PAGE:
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Eastern Eggar Eriogaster catax (Linnaeus, 1758) in Liébana

Teresa Farino
08/12/2010 11:03:13

New Cantabrian locality - only the third in the province - for this scarce lasiocampid moth.

Posted in: Butterflies and Moths, Endangered Wildlife and Habitats | Cantabria | Mainland Spain, Northern Spain


1Male Eastern Eggar - Eriogaster catax © Teresa FarinoMale Eastern Eggar
Eriogaster catax
© Teresa Farino
In mid October 2010, José Manual Sesma, the Director of Insectarium Virtual – a fabulous resource for Spanish entomologists – wrote to me asking if I had any images of the Eastern Eggar Eriogaster catax (Lasiocampidae) with which to illustrate a publication about Iberian species listed on the EU Habitats Directive, which is currently being prepared by Spain’s Ministerio de Medio Ambiente.

My response was that, although I’d been moth trapping in Liébana and the Picos de Europa since 1989, I had never once come across this enigmatic little moth, despite the fact that my study area lies within the supposed range of the species in Spain.

You can imagine my excitement, therefore, when at 22.30 on 22 October 2010, British moth enthusiast Matthew Gandy and I observed a fabulous male of the species basking on the wall behind the Robinson trap on my terrace, in Liébana, western Cantabria. But why hadn’t I ever caught one before?

A search of the literature reveals that the Eastern Eggar is essentially a central and southern European species whose range extends as far east as the Urals, with northern Spain at the extreme western limit of its range. In Spain it has been recorded only in the extreme north, from Cantabria to Catalunya, and apparently, in mild autumns, it can be quite abundant in some parts of the eastern Pyrenees. The adult moths appear in a single generation, with the flight period ranging from September to late October.


2Male Eastern Eggar - Eriogaster catax © Teresa FarinoMale Eastern Eggar
Eriogaster catax
© Teresa Farino
In Spain, Eriogaster catax typically occupies clearings and woodland margins in deciduous and coniferous forests, preferentially on limestone, within an altitudinal zone ranging from 500 to 1500m above sea level. Its stated larval food plants include species of Crataegus, Quercus, Prunus, Betula, Ulmus, Berberis and Populus, with Small-leaved Elm (Ulmus minor), Blackthorn (Prunus spinosa), Hawthorn (Crataegus monogyna) and even Doryncium pentaphyllum typically utilised by the larvae in northern Spain.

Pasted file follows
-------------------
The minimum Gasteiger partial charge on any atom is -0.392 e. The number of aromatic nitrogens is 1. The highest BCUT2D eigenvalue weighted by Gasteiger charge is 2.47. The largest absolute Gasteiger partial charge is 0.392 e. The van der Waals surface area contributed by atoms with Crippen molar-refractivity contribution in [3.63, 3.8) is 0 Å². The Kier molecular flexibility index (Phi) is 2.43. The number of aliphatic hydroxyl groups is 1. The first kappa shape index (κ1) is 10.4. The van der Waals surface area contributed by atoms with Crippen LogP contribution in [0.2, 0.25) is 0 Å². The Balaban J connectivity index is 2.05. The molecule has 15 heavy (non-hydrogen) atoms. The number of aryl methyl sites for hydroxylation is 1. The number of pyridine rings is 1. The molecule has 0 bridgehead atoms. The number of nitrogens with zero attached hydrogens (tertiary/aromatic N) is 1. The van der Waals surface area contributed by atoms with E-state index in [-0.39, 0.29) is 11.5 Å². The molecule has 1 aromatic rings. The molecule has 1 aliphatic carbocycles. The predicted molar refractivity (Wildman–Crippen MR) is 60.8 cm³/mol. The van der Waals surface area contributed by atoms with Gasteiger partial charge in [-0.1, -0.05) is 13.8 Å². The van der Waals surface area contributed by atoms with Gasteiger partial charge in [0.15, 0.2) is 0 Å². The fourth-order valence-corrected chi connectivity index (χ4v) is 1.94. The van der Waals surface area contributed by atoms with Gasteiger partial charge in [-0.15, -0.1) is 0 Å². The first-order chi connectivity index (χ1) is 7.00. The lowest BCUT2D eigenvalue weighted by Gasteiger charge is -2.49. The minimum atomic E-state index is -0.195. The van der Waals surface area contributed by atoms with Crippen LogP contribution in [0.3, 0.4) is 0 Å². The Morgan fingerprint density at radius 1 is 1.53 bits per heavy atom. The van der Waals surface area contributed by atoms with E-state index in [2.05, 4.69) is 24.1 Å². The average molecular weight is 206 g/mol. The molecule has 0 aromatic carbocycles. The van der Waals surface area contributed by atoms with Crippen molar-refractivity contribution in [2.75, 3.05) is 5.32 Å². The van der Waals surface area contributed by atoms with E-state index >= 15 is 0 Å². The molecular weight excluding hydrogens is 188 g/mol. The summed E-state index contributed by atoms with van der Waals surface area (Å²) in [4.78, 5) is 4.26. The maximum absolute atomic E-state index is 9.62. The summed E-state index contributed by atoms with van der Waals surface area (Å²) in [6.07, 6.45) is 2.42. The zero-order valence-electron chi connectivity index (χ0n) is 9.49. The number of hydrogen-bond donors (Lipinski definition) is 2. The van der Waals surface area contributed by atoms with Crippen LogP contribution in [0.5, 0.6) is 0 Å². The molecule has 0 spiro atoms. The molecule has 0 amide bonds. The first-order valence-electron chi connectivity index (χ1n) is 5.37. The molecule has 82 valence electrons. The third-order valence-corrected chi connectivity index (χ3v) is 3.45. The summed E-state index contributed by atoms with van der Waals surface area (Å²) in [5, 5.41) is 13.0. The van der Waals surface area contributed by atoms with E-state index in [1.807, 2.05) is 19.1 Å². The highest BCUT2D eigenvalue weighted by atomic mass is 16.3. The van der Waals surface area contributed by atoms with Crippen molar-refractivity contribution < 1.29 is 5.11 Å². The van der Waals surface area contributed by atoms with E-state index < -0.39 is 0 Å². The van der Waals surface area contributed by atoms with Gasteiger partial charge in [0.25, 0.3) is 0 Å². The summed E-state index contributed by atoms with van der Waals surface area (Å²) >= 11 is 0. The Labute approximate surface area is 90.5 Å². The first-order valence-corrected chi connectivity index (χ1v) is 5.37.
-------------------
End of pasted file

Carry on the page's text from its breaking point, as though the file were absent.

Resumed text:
Eastern Eggar is included in Annexes II and IV of the EU Habitats Directive, but owing to the paucity of records of this species in Spain, in the 2008 Atlas de los Invertebrados Amenazados de España, published by the Ministerio de Medio Ambiente, its status is listed as ‘Datos Insuficientes’ (Data Deficient), in accordance with the IUCN category.

At a local level, Eriogaster catax is cited in the Catálogo Regional de Especies Amenazadas de Aragón (1995), and in the Libro Rojo de las Especies Amenazadas del Principado de Asturias, despite not ever having been recorded in this autonomous community. It is not, however, included in the Catálogo Regional de Especies Amenazadas de Cantabria, despite there being a previous record of the species from Fuente Dé, in the Liébana LIC (Site of Community Importance) and the Picos de Europa National Park.

Male Autumnal Eggar - Eriogaster rimicola © Teresa FarinoMale Autumnal Eggar
Eriogaster rimicola
© Teresa Farino
A quick trawl of the Spanish data reveals just 36 localities for the Eastern Eggar, more than half of which are in Aragón, originating from both the Alpine and Mediterranean bioclimatic regions. The species appears to be much rarer in Spain’s Atlantic habitats, with the westernmost record being that from Fuente Dé, on the southern edge of the limestone massifs of the Picos de Europa. Prior to the appearance of the moth on my terrace on 22 October 2010, the only other known locality for Eriogaster catax in Cantabria was the Puerto de Pozazal, south of Reinosa.

One of the reasons proposed for the scarcity of the Eastern Eggar is the high level of parasitisation and microbial pathogens suffered by its caterpillars, which obviously lead to a reduced number of adult moths. This state of affairs is shared by its congener, the spring-flying Small Eggar Eriogaster lanestris – another species that I have yet to encounter in the Picos de Europa – although the third Spanish third member of the genus, Autumnal Eggar Eriogaster rimicola, appears to be fairly abundant here (see image on the right for comparison).

On the other hand, the paucity of systematic moth recording in northern Spain has undoubtedly contributed to the lack of records for this species, and it may well be that an increase in funding for studies of this nature might reveal the Eastern Eggar to be more widely distributed than is currently thought, particularly in the Atlantic zone.


Don’t forget that in Spain it is ILLEGAL to use a butterfly net or moth trap without a permit from the relevant authorities, even if you do not take specimens.



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